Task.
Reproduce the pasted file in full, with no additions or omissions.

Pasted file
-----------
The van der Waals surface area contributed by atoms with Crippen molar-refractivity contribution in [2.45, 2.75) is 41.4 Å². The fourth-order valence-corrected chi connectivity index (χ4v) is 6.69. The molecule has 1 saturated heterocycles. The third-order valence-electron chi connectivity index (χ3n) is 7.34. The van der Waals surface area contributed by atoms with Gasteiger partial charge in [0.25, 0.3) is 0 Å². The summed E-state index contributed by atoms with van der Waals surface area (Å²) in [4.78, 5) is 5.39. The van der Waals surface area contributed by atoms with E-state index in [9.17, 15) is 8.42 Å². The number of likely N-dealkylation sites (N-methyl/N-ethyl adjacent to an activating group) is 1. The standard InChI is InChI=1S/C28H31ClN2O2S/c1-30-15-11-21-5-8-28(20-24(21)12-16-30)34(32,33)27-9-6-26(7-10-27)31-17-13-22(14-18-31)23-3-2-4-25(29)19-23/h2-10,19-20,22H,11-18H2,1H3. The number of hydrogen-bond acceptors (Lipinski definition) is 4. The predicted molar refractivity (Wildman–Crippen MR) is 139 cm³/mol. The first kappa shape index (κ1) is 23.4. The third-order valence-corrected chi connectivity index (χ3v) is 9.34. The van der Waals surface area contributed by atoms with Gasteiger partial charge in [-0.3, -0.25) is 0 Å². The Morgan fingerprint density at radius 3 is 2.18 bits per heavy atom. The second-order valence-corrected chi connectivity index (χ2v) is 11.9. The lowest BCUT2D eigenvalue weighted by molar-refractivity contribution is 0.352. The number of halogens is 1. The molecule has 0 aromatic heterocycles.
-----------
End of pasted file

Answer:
The van der Waals surface area contributed by atoms with Crippen molar-refractivity contribution in [2.45, 2.75) is 41.4 Å². The fourth-order valence-corrected chi connectivity index (χ4v) is 6.69. The molecule has 1 saturated heterocycles. The third-order valence-electron chi connectivity index (χ3n) is 7.34. The van der Waals surface area contributed by atoms with Gasteiger partial charge in [0.25, 0.3) is 0 Å². The summed E-state index contributed by atoms with van der Waals surface area (Å²) in [4.78, 5) is 5.39. The van der Waals surface area contributed by atoms with E-state index in [9.17, 15) is 8.42 Å². The number of likely N-dealkylation sites (N-methyl/N-ethyl adjacent to an activating group) is 1. The standard InChI is InChI=1S/C28H31ClN2O2S/c1-30-15-11-21-5-8-28(20-24(21)12-16-30)34(32,33)27-9-6-26(7-10-27)31-17-13-22(14-18-31)23-3-2-4-25(29)19-23/h2-10,19-20,22H,11-18H2,1H3. The number of hydrogen-bond acceptors (Lipinski definition) is 4. The predicted molar refractivity (Wildman–Crippen MR) is 139 cm³/mol. The first kappa shape index (κ1) is 23.4. The third-order valence-corrected chi connectivity index (χ3v) is 9.34. The van der Waals surface area contributed by atoms with Gasteiger partial charge in [-0.3, -0.25) is 0 Å². The Morgan fingerprint density at radius 3 is 2.18 bits per heavy atom. The second-order valence-corrected chi connectivity index (χ2v) is 11.9. The lowest BCUT2D eigenvalue weighted by molar-refractivity contribution is 0.352. The number of halogens is 1. The molecule has 0 aromatic heterocycles.